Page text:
3 tablespoons (30g) fine semolina
150ml-200ml whole milk plus extra if required
300g whole milk powder
3 tablespoons (30g) flour
1½ teaspoons baking powder
3 tablespoons (40g) butter or ghee plus a little extra for oiling hands
sunflower oil for frying
1-2 tablespoons dried rose petals (optional)
2 tablespoons pistachios, chopped, to serve
500g sugar
2 teaspoons green cardamom pods, lightly crushed
1 tablespoon lime or lemon juice
2-3 teaspoons rose water

Most countries have a version of doughnuts and the Indian one is deliciously indulgent. The fried doughnuts are dunked while still hot into a warmed, fragrant sugar syrup to soak up the flavours. They are traditionally made with khoya which is a cooked milk solid, but a speedier version made with milk powder is also popular, especially with the addition of a little flour and fine semolina to keep the mix soft and tender.

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1.Soak the semolina in 100ml milk for 20 minutes.
2.In a large bowl, combine the milk powder, flour and baking powder.
3.Rub in the butter until you have a sandy crumb.
4.Add the semolina milk, then add the remaining milk a tablespoon at a time to form a stiff but sticky dough (I used around 150ml milk in total).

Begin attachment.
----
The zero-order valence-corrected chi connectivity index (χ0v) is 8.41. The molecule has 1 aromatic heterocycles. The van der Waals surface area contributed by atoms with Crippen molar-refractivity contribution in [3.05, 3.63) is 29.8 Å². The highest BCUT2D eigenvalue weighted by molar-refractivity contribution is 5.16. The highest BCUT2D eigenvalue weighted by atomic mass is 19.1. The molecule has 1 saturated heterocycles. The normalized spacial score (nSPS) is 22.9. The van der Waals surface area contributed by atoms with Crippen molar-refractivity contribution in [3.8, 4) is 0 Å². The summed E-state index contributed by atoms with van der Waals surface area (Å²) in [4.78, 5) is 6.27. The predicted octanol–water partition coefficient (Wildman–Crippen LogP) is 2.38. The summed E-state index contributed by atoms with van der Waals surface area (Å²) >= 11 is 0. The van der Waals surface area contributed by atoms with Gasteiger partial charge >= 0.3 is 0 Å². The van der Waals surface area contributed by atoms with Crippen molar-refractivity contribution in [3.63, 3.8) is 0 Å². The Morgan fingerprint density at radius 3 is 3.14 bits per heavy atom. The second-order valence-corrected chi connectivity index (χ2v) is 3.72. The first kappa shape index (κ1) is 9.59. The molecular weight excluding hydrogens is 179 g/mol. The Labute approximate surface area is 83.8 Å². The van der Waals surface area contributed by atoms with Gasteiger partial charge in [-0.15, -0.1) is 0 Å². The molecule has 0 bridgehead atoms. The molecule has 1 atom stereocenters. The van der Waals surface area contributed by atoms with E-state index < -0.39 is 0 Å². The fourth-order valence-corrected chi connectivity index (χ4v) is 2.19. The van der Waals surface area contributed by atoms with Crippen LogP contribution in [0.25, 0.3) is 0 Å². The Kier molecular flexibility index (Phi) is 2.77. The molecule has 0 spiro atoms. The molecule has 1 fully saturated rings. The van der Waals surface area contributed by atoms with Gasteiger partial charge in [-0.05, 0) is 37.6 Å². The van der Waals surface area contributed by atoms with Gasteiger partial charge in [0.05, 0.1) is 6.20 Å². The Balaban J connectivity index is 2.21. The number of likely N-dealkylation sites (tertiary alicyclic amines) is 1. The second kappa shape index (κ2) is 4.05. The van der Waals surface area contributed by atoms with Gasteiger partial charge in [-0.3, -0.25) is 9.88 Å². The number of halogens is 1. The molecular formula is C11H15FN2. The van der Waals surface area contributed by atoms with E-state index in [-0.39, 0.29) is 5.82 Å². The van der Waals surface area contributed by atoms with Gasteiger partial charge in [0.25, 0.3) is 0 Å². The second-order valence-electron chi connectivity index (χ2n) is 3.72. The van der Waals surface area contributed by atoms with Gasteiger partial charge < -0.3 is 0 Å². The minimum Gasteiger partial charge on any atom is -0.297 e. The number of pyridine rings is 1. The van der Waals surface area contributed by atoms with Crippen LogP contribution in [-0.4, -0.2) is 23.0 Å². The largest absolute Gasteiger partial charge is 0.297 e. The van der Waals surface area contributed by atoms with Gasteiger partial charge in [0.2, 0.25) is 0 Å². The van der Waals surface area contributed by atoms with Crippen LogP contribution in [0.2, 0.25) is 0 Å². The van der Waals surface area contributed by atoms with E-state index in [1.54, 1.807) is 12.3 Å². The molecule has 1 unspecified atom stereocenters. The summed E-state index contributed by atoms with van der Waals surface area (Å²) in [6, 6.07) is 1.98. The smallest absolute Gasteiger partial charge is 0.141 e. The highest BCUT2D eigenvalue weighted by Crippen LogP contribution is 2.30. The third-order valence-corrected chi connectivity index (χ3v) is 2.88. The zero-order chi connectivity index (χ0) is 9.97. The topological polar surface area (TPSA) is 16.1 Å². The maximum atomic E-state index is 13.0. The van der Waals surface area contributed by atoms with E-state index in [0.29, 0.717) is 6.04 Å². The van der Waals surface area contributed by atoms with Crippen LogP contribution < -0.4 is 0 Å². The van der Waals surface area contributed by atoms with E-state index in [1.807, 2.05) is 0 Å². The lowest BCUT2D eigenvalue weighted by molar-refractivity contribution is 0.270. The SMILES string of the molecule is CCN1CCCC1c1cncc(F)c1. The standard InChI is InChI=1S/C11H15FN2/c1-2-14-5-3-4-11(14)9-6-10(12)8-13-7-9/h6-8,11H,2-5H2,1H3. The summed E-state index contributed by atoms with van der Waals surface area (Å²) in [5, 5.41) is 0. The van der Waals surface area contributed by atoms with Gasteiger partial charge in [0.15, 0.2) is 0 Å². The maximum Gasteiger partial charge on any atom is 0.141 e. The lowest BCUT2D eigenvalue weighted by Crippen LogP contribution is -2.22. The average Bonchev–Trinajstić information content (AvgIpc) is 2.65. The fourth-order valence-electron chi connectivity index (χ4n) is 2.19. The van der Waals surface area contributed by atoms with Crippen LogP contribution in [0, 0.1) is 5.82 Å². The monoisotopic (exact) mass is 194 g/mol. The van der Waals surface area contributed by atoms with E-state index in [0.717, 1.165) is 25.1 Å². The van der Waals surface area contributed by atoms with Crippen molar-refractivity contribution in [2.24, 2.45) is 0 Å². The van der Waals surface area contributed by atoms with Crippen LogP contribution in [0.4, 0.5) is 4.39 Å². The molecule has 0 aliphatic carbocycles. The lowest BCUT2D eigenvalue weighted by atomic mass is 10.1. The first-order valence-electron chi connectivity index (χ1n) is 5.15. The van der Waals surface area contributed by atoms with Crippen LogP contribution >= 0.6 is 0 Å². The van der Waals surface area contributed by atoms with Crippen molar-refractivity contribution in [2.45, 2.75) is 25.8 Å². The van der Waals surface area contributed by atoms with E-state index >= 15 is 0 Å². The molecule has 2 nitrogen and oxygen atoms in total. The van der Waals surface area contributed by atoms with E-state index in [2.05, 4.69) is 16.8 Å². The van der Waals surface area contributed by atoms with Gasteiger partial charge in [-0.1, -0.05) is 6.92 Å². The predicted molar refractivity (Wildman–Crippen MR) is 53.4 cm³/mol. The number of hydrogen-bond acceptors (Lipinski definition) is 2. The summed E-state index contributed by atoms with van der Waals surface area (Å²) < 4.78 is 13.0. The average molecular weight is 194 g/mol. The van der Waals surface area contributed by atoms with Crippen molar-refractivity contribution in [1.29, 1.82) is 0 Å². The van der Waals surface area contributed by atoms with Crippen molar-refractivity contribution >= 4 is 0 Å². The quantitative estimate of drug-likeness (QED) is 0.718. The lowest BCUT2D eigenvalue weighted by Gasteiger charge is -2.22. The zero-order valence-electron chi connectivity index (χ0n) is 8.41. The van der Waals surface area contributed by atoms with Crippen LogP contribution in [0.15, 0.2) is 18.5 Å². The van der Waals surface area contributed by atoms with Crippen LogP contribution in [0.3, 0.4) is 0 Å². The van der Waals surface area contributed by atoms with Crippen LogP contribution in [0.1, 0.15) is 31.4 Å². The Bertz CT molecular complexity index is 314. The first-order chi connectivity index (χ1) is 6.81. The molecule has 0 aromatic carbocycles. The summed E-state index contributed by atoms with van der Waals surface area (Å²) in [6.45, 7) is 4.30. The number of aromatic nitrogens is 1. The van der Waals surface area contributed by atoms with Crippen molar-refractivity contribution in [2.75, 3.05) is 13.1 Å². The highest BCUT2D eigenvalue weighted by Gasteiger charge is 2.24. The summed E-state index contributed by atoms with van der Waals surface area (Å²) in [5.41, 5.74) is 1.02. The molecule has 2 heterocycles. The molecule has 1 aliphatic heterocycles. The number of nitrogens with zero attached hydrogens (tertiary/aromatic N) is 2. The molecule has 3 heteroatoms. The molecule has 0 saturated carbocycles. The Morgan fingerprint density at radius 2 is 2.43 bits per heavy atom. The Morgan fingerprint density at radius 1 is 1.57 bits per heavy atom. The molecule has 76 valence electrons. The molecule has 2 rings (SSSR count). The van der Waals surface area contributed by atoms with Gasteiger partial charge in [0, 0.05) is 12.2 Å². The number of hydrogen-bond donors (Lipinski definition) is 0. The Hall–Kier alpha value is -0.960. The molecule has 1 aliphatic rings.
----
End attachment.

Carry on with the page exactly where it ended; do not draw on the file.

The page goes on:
5.You may not need all of the milk. Try not to overwork the dough as it will make the dough tough.
6.Take around 10g of dough and roll into a ball (greasing your hands with butter or ghee makes this easier).
7.You don’t want cracks to appear on the balls but if they do, try wetting your palms with some of the extra milk to smooth out the crack.
8.Put onto a baking paper-lined tray. Repeat with the remaining mix.
9.Put the oil in a saucepan and heat to 150°C. In batches, add the dough balls.
10.Cook until golden all over – about 3 minutes. Drain on paper towels.
11.Allow to cool for a minute, then add to the still-warm syrup. Allow to soak for a minimum of 4 hours.
12.After that, if not using straight away, you can refrigerate the doughnuts in the syrup for up to 2 days.
13.I found it best to put the gulab jamun and syrup in a wide dish so the balls get a chance to evenly soak up the syrup.
14.To serve, warm the gulab jamun in a wide pan with the syrup, covered, over a low heat until heated through.
15.Then put 3-4 balls into each bowl along with 1-2 tablespoons of the syrup.
16.Top with the rose petals, if using, and chopped pistachios.
17.Also great served with ice cream and excellent with chai tea alongside.
19.Put the sugar, 500ml water, cardamom and lime juice in a saucepan.
20.Bring up to a boil then simmer for 10 minutes until slightly thickened (test by putting a drop on a plate and press between finger and thumb; it should feel sticky but not form a string).
21.Remove from the heat, but keep warm.

Recipes & food styling Ginny Grant / Photography Aaron McLean / Styling Jess Hemmings